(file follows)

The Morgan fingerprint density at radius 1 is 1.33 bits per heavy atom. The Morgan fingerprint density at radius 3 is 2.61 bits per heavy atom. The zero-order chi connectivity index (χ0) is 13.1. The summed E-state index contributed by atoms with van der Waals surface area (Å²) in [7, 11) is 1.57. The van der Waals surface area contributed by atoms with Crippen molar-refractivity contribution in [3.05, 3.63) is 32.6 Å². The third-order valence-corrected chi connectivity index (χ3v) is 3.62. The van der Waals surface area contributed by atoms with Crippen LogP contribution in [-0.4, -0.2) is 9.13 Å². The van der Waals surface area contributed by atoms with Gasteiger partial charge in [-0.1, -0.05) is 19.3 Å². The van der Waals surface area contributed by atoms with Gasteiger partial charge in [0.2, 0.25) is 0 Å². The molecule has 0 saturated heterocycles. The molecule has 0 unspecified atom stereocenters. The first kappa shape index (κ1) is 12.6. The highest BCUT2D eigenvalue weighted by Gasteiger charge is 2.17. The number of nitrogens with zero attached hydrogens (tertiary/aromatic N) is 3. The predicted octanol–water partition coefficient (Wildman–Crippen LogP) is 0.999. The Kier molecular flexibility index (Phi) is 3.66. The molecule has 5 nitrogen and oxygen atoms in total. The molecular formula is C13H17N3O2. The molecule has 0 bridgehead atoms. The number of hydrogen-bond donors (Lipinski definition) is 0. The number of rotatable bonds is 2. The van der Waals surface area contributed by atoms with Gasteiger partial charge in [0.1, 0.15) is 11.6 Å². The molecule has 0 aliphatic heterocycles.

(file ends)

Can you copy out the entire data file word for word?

The Morgan fingerprint density at radius 1 is 1.33 bits per heavy atom. The Morgan fingerprint density at radius 3 is 2.61 bits per heavy atom. The zero-order chi connectivity index (χ0) is 13.1. The summed E-state index contributed by atoms with van der Waals surface area (Å²) in [7, 11) is 1.57. The van der Waals surface area contributed by atoms with Crippen molar-refractivity contribution in [3.05, 3.63) is 32.6 Å². The third-order valence-corrected chi connectivity index (χ3v) is 3.62. The van der Waals surface area contributed by atoms with Crippen LogP contribution in [-0.4, -0.2) is 9.13 Å². The van der Waals surface area contributed by atoms with Gasteiger partial charge in [-0.1, -0.05) is 19.3 Å². The van der Waals surface area contributed by atoms with Gasteiger partial charge in [0.2, 0.25) is 0 Å². The molecule has 0 saturated heterocycles. The molecule has 0 unspecified atom stereocenters. The first kappa shape index (κ1) is 12.6. The highest BCUT2D eigenvalue weighted by Gasteiger charge is 2.17. The number of nitrogens with zero attached hydrogens (tertiary/aromatic N) is 3. The predicted octanol–water partition coefficient (Wildman–Crippen LogP) is 0.999. The Kier molecular flexibility index (Phi) is 3.66. The molecule has 5 nitrogen and oxygen atoms in total. The molecular formula is C13H17N3O2. The molecule has 0 bridgehead atoms. The number of hydrogen-bond donors (Lipinski definition) is 0. The number of rotatable bonds is 2. The van der Waals surface area contributed by atoms with Gasteiger partial charge in [0.1, 0.15) is 11.6 Å². The molecule has 0 aliphatic heterocycles.